• 18. The Royal Dining Room Holyroodhouse Palace Main Gate The Main Entrance to the Palace The Great Gallery
  • 19. When the Queen is in residence the Royal Standard of Scotland is flown above the Palace. The Royal Standard of Scotland When she is not in residence the Lion Rampant of Scotland is flown. The Lion Rampant of Scotland
  • 20. The Palace is built next to the Ruins of Holyrood Abbey which was founded in 1128. The name "Canongate" derives from the "Canons" of the Abbey and "gaet" meaning way or passage.
  • 21. One John Gray was an Edinburgh policeman during the 1850s. His friend and police watch-dog was a Skye Terrier named Bobby. Their friendship, however, was short when Gray died of tuberculosis in 1858 and was buried in Greyfriars Kirk graveyard. Bobby followed the funeral procession, but was taken home afterward. However, the little dog soon ran away and stayed on his master's grave until his death in 1872. Many people took pity on the little dog. James Brown, the church gardener, gave Bobby food and water. Eventually, a doghouse was built for him near the grave.
  • 22. Let his loyalty & devotion be a lesson to us all. Bobby's headstone in Greyfriars Kirkyard
  • 23. Princes Street Gardens is a public park in the centre of Edinburgh, Scotland, in the shadow of Edinburgh Castle.
  • 24. The Ross Fountain
  • 25. Princes Street is one of the major streets in central Edinburgh, Scotland, and the main shopping street .
  • 26. The tower is 61.11 m high, and has several viewing platforms reached by narrow spiral staircases. From there you can enjoy great panoramic views of central Edinburgh. The highest platform is reached by 287 steps. The Scott Monument is a Victorian Gothic monument to Scottish author Sir Walter Scott. It stands in Princes Street Gardens in Edinburgh.
  • 27. http://news.bbc.co.uk/cbbcnews/hi/find_out/guides/uk/edinb urgh_festival/newsid_2161000/2161132.stm http://en.wikipedia.org/wiki/Edinburgh_International_Festival http://en.wikipedia.org/wiki/Royal_coat_of_arms_of_Scotland http://en.wikipedia.org/wiki/Scotland http://projectbritain.com/britain/scotland.htm http://helpfors.narod.ru/GreatBritain/great_britain.html http://www.scotland-flavour.co.uk http://www.novareinna.com/bridge/bobby.html http://en.wikipedia.org/wiki/Scott_Monument
  • 28. Edinburgh became a major cultural centre and got the nickname Athens of the North because of the Greco-Roman style of the New Town's architecture.
  • 29. Other annual events include the Hogmanay street party and the Beltane Fire Festival.
  • 30. Edinburgh attracts over 1 million overseas visitors a year, making it the second most visited tourist destination in the United Kingdom.
  • 31. In 1706 and 1707, the Acts of Union were passed by the Parliaments of England and Scotland uniting the two Kingdoms into the Kingdom of Great Britain.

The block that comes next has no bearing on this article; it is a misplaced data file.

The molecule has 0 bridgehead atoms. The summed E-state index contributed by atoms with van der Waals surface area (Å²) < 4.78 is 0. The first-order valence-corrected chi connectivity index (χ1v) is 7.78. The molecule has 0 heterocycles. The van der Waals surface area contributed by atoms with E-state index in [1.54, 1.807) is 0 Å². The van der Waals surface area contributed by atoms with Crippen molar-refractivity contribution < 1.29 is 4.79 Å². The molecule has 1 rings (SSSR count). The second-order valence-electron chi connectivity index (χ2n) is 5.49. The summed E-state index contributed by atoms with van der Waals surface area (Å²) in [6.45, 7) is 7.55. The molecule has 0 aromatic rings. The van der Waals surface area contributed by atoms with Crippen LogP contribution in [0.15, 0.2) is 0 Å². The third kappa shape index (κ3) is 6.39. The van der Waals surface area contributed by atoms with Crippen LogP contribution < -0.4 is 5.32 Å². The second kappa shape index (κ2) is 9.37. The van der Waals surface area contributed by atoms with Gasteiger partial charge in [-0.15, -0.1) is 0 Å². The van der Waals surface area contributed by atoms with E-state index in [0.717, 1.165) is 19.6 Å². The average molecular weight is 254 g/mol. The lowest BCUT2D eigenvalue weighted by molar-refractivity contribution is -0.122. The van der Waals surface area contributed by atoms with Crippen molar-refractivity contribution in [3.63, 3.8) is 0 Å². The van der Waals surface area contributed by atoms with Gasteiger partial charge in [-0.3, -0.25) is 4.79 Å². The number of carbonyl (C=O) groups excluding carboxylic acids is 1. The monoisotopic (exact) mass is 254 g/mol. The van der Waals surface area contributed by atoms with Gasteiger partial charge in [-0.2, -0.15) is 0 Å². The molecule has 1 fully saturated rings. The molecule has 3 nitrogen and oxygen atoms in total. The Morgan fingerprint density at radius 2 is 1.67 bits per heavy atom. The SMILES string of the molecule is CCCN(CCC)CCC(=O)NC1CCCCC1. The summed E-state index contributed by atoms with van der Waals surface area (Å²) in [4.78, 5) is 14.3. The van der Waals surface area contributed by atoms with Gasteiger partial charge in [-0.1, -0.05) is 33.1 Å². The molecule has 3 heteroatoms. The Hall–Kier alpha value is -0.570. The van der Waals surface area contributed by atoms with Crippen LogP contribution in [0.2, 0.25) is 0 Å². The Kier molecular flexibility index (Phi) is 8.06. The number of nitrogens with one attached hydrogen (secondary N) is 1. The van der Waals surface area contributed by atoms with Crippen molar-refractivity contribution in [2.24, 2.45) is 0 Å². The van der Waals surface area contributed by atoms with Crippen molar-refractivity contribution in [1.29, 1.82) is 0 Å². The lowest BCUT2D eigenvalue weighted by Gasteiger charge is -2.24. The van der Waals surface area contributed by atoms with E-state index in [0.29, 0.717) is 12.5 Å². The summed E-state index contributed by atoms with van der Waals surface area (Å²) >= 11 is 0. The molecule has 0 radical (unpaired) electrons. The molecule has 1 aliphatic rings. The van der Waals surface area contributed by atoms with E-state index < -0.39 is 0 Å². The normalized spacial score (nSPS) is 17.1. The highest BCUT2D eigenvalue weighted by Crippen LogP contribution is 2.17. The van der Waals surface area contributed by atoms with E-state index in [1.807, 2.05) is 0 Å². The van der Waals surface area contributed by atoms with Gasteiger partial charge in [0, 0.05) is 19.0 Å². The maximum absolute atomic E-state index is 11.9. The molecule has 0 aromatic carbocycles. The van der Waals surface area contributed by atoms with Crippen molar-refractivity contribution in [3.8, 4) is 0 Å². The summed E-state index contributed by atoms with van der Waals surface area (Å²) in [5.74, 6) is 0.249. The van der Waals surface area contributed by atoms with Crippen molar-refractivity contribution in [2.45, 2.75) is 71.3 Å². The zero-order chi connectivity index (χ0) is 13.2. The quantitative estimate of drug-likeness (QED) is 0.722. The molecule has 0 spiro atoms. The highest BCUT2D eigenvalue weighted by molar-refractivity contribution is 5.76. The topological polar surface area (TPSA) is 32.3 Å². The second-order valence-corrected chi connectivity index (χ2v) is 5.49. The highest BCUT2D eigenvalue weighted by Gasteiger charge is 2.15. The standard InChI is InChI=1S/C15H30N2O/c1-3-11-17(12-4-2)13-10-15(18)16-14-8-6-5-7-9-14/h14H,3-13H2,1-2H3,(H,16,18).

• 32. Today the Royal Mile is probably the busiest tourist centre in Scotland, alongside its New Town equivalent, Prince’s Street. Princes Street and its gardens represent the very heart of Edinburgh. The street is the City's main shopping area while the gardens offer people a respite from the hustle and bustle of the shops. Main landmarks and attractions on Princes Street include the Balmoral Hotel, Scott Monument (with gorgeous panoramas of the gardens, Old Town and the Castle) and the Floral Clock. The best views of Princes Street are from the very top of the Scott Monument, from Calton Hill,
  • 33. Calton Hill is without a doubt the best vantage point in Edinburgh. It offers amazing views towards Edinburgh Castle, the Balmoral Hotel, the Scott Monument and other City Centre attractions and buildings, including the Palace of Holyroodhouse down at the foot of the Royal Mile. On a clear day you can see all the way to Fife, across the Firth of Forth. Calton Hill is also ideal for photographing the Edinburgh Fireworks Concert or the New Year Fireworks display. It also offers the highest vantage point in the City Centre, the top platform of the Nelson Monument.
  • 34. Large squares mark the location of markets or surround public buildings such as St. Giles' Cathedral and the Law Courts. Other notable places nearby include the Royal Museum of Scotland
  • 35. The Canongate Tolbooth was built in 1591 and over the years served as the municipal building, court and prison for the Burgh of Canongate as well being used for a number of other purposes. The prominent clock was a later addition, in 1820. Today the building houses a great little museum called "The People's Story" which tells the story of the ordinary people of Edinburgh from the late 1700s to the present day. It is a popular attraction with locals and tourists alike and, best of all, admission is free.
  • 36. Canongate Kirk Antlers and Cross set above Canongate Kirk
  • 37. The Maiden Site of the Girth Cross The Girth Cross was a place for public executions. Criminals were beheaded by the "Maiden" an early type of guillotine that was used in Scotland at the time. This device, which can still be seen at the National Museum of Scotland
  • 38. Less than 100 metres long, Abbey Strand lies at the bottom of the Royal Mile, running down to the gates of Holyroodhouse.
  • 39. To the right of Abbey Strand is The Queen's Gallery, which was opened in 2002 by HM Queen Elizabeth II as part of her Golden Jubilee celebrations. The Gallery forms part of the Holyroodhouse complex and is used to exhibit works from the Royal Collection. Palace of Holyroodhouse
  • 40. The King’s Bed Chamber The West Drawing Room, used by members of the Royal Family as a private sitting room and not normally open to the public
  • 41. Perhaps the most famous resident of the Palace was Mary Queen of Scots (1542 –1587). The oldest part of the Palace is the north-west tower, built between 1528 and 1532. Mary's bedroom was on the second floor.
  • 42. Dunnottar Castle